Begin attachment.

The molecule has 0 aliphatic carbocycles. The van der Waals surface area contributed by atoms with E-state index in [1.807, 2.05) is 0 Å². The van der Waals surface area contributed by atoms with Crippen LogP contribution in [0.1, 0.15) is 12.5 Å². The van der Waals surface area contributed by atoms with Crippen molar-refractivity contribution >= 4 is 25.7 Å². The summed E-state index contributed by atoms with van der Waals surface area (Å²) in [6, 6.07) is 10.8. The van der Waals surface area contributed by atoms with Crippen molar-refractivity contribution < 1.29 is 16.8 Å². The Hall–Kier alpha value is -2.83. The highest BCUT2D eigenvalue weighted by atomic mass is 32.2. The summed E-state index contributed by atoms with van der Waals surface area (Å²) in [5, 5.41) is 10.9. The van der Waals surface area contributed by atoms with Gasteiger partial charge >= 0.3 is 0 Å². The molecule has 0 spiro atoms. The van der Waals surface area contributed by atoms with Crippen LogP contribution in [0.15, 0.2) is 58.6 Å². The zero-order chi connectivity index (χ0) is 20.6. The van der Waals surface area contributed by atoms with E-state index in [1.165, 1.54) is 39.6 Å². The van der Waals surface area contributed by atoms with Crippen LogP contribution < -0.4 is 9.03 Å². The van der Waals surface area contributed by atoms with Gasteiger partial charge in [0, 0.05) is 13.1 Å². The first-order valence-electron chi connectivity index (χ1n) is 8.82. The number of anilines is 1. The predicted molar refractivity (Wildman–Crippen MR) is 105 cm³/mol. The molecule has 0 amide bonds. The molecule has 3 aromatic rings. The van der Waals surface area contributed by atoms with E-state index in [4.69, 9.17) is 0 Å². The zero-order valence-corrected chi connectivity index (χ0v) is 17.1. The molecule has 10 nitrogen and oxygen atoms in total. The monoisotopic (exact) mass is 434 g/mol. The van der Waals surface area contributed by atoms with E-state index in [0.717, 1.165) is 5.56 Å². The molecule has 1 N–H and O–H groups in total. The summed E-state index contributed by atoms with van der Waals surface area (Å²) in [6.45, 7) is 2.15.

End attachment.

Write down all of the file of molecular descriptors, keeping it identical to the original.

The molecule has 0 aliphatic carbocycles. The van der Waals surface area contributed by atoms with E-state index in [1.807, 2.05) is 0 Å². The van der Waals surface area contributed by atoms with Crippen LogP contribution in [0.1, 0.15) is 12.5 Å². The van der Waals surface area contributed by atoms with Crippen molar-refractivity contribution >= 4 is 25.7 Å². The summed E-state index contributed by atoms with van der Waals surface area (Å²) in [6, 6.07) is 10.8. The van der Waals surface area contributed by atoms with Crippen molar-refractivity contribution < 1.29 is 16.8 Å². The Hall–Kier alpha value is -2.83. The highest BCUT2D eigenvalue weighted by atomic mass is 32.2. The summed E-state index contributed by atoms with van der Waals surface area (Å²) in [5, 5.41) is 10.9. The van der Waals surface area contributed by atoms with Gasteiger partial charge >= 0.3 is 0 Å². The molecule has 0 spiro atoms. The van der Waals surface area contributed by atoms with Crippen LogP contribution in [0.15, 0.2) is 58.6 Å². The zero-order chi connectivity index (χ0) is 20.6. The van der Waals surface area contributed by atoms with E-state index in [1.165, 1.54) is 39.6 Å². The van der Waals surface area contributed by atoms with Crippen LogP contribution < -0.4 is 9.03 Å². The van der Waals surface area contributed by atoms with Gasteiger partial charge in [0, 0.05) is 13.1 Å². The first-order valence-electron chi connectivity index (χ1n) is 8.82. The number of anilines is 1. The predicted molar refractivity (Wildman–Crippen MR) is 105 cm³/mol. The molecule has 0 amide bonds. The molecule has 3 aromatic rings. The van der Waals surface area contributed by atoms with E-state index in [4.69, 9.17) is 0 Å². The zero-order valence-corrected chi connectivity index (χ0v) is 17.1. The molecule has 10 nitrogen and oxygen atoms in total. The monoisotopic (exact) mass is 434 g/mol. The van der Waals surface area contributed by atoms with E-state index in [0.717, 1.165) is 5.56 Å². The molecule has 1 N–H and O–H groups in total. The summed E-state index contributed by atoms with van der Waals surface area (Å²) in [6.45, 7) is 2.15.